Hanover Challenge: Students’ Ideas Impressed Insurance Experts

UConn Students pose at a conference table
Left to right, Karan Shridharani (MIS), Aaron Selenica (Business Data Analytics), and Jeremy Mogollon (Business Administration), during the Hanover Image Analytics Challenge. (Contributed Photo)

UConn students recently completed a first-of-its-kind, semester-long challenge, analyzing and presenting data to help The Hanover Insurance Co. gain better insight into their present and future customer base.

Three things made this challenge unique. First, students had the opportunity to earn up to $500 each in scholarship money, and top performers will be selected for externships to continue their research.

Unlike traditional case competitions or hackathons, the students had the chance to grow professionally through analytics workshops and mentorship offered in conjunction with the challenge.

And, because all the teams were comprised of students from various majors, including some with little business background, the students learned about the problem-solving advantages offered by multiple, diverse perspectives.

The Hanover Image Analytics Challenge was sponsored by Hanover Insurance and the School of Business’ OPIM Innovate team, which introduces students to emerging technology.

Alumnus Rob Brewer ’83, vice president and chief underwriting officer at The Hanover, said he was very impressed by the students’ forward-thinking solutions to insurance problems.

The students applied technology including ‘neural networks’ to identify risks and hazards that are important to the underwriting decision; used drones in innovative ways to take accurate measurements of buildings; and applied data and analytics to properly evaluate insured property and more, Brewer said.

“I see real potential in further developing a few of these solutions into valuable tools that can improve our underwriting response for our agents and customers,” Brewer said.

Beyond the business advantages, sponsoring the challenge created valuable opportunities for the Hanover team to interact with students and faculty, he said.

“This partnership helps with recruiting and brand building, while also helping us stay connected to the future in a meaningful way,” Brewer added. Hanover is based in Worcester, Mass., but has strong ties to UConn. President and CEO John “Jack” C. Roche is a 1985 alumnus of UConn, where he earned a degree in economics.

OPIM Professor Jon Moore, who organized UConn’s participation, said students had a powerful experience.

“Hanover gave our students this exciting opportunity to use real data to find new ways to maximize insurance data and help strengthen and grow a business. The insurance field is changing rapidly and companies like Hanover are competing to identify data and use technology in the best way possible,” Moore said.

“Our most ambitious students went beyond just descriptive and predictive analytics and looked to build the basis for A.I. on image data. For example, one team matched the insurance data with images from Google maps to attempt to build a ‘neural network’ identifying swimming pools on properties,” he said. “This is a real-world experience that they can discuss when they are interviewing for jobs, and apply the knowledge they developed throughout the challenge towards their future careers.”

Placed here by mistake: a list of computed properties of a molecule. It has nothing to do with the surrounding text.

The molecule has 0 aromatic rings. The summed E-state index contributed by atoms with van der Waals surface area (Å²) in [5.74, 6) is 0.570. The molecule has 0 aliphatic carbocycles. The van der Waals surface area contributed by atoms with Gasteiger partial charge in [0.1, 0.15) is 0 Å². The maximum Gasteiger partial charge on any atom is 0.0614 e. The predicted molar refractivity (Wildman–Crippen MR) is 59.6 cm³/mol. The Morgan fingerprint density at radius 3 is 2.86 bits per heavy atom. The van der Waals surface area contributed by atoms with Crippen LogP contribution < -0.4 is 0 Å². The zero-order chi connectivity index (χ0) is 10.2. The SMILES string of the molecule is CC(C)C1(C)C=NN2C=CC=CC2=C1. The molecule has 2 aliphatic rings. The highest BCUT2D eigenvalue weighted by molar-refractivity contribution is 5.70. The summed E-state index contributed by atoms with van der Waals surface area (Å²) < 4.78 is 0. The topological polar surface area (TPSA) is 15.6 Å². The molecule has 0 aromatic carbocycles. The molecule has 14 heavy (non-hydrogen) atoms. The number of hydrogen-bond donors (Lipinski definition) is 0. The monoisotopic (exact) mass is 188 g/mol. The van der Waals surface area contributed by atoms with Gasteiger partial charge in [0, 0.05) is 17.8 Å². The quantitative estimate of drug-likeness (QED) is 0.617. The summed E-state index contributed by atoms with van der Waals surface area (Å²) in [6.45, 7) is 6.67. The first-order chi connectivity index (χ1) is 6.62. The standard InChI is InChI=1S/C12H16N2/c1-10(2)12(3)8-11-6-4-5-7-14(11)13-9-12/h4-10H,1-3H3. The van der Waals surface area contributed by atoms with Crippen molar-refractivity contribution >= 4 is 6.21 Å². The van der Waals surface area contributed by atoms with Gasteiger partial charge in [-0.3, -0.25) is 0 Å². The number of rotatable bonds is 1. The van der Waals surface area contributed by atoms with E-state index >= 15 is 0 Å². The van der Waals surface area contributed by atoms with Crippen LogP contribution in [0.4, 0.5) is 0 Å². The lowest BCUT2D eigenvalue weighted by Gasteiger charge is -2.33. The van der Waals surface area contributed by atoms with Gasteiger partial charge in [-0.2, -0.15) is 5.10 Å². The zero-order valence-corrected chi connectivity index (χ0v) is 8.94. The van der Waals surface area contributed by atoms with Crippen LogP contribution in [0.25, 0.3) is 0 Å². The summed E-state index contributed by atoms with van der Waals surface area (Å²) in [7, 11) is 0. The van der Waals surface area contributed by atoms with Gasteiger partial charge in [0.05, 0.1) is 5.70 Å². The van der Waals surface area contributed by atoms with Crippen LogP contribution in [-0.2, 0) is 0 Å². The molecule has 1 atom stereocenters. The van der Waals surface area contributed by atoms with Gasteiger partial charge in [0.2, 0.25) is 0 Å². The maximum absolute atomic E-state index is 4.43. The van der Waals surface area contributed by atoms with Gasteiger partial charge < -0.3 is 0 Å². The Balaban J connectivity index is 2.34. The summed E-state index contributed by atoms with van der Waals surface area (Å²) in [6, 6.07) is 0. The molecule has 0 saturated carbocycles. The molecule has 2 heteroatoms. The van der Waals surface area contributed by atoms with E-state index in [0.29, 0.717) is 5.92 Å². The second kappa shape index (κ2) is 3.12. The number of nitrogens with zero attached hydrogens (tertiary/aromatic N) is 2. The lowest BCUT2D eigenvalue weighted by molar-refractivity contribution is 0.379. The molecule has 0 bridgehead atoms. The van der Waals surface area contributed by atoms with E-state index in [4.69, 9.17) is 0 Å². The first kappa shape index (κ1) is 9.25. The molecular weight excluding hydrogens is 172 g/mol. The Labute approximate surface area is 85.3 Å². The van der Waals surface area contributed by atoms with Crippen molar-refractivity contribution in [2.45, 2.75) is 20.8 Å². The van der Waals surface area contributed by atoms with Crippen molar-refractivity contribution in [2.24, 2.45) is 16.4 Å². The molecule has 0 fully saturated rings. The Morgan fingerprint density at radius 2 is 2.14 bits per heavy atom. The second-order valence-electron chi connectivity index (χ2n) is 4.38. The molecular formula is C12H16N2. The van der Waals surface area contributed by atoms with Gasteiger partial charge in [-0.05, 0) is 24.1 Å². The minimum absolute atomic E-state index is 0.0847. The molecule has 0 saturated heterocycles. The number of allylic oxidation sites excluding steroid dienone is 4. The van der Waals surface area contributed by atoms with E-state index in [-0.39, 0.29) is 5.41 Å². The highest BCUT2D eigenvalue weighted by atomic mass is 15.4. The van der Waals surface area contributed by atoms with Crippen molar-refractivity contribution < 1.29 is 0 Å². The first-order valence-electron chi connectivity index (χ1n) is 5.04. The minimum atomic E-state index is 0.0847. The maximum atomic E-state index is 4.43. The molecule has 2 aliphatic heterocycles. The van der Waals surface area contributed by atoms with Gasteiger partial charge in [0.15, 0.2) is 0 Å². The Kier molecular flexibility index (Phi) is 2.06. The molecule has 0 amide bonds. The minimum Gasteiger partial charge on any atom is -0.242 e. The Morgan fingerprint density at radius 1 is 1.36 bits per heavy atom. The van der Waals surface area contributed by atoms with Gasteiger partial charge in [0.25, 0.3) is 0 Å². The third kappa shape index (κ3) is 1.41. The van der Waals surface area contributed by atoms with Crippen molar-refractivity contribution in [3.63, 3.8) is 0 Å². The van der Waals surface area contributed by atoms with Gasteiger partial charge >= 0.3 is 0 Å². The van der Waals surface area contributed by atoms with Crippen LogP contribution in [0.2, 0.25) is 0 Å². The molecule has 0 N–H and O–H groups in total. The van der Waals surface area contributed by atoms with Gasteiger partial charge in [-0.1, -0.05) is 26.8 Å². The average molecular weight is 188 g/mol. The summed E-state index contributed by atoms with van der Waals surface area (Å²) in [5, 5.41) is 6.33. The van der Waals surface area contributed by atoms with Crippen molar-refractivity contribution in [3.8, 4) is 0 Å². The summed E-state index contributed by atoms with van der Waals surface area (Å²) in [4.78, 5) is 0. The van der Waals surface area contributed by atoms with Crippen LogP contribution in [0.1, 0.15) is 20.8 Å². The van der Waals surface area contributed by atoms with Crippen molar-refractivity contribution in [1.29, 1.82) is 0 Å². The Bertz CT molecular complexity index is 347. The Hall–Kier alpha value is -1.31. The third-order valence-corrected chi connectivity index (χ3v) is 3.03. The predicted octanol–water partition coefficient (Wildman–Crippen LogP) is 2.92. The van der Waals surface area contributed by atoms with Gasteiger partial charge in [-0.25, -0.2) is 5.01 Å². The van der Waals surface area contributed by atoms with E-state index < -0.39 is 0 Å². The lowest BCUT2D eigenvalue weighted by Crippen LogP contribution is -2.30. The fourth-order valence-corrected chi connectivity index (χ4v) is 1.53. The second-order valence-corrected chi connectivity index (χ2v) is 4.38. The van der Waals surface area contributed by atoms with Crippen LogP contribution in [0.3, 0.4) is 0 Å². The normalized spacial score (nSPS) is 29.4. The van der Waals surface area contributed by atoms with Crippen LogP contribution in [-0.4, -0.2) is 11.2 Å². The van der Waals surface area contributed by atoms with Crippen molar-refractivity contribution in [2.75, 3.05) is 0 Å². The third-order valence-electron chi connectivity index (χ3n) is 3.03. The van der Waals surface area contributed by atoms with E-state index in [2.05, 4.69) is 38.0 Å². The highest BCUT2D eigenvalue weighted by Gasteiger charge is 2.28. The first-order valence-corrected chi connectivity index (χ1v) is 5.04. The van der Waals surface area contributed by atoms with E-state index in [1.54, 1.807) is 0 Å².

Some 72 students, in 18 teams, participated in the challenge. The competition was broken into four tiers and students could select how far they wanted to advance.

The students who participated to the highest level included: Joanne Cheong; Eli Udler, Mariela Kridzelis and Thomas Rivet from Team OP I Am; Rachel Fein, Mia Marasco, Angela Wang and Vaughn Nangle from Team Alpha Analytics, and Xiaoye Fan, Zachary Wahrman, Rahul Sindvani and Kathleen Cruz from Team Gold Diggers.

The challenge began in September and wrapped up on Nov. 20. The challenge drew participants from various majors, including some with little to no business or technical knowledge. Their roles ranged from business analyst to marketing specialist, developer and data analyst.

“It was really valuable to have a real-life business dilemma, as often that is something a class cannot duplicate,” said Nangle, who is a physics major. “I worked on developing our systems and my co-workers analyzed the data, made business applications of our data, and found ways to market the results. To work with others on the overall direction of the project, while focusing on a specific piece of the puzzle, was an invaluable experience.”

Students who completed the four stages of the challenge had the opportunity to apply for an externship next semester.

The insurance company has expressed an interest in sponsoring a similar challenge next fall. “We are so grateful to the university, the Peter Werth Institute for Entrepreneurship & Innovation and the faculty and staff of the School of Business for this opportunity to learn cooperatively,” Brewer said.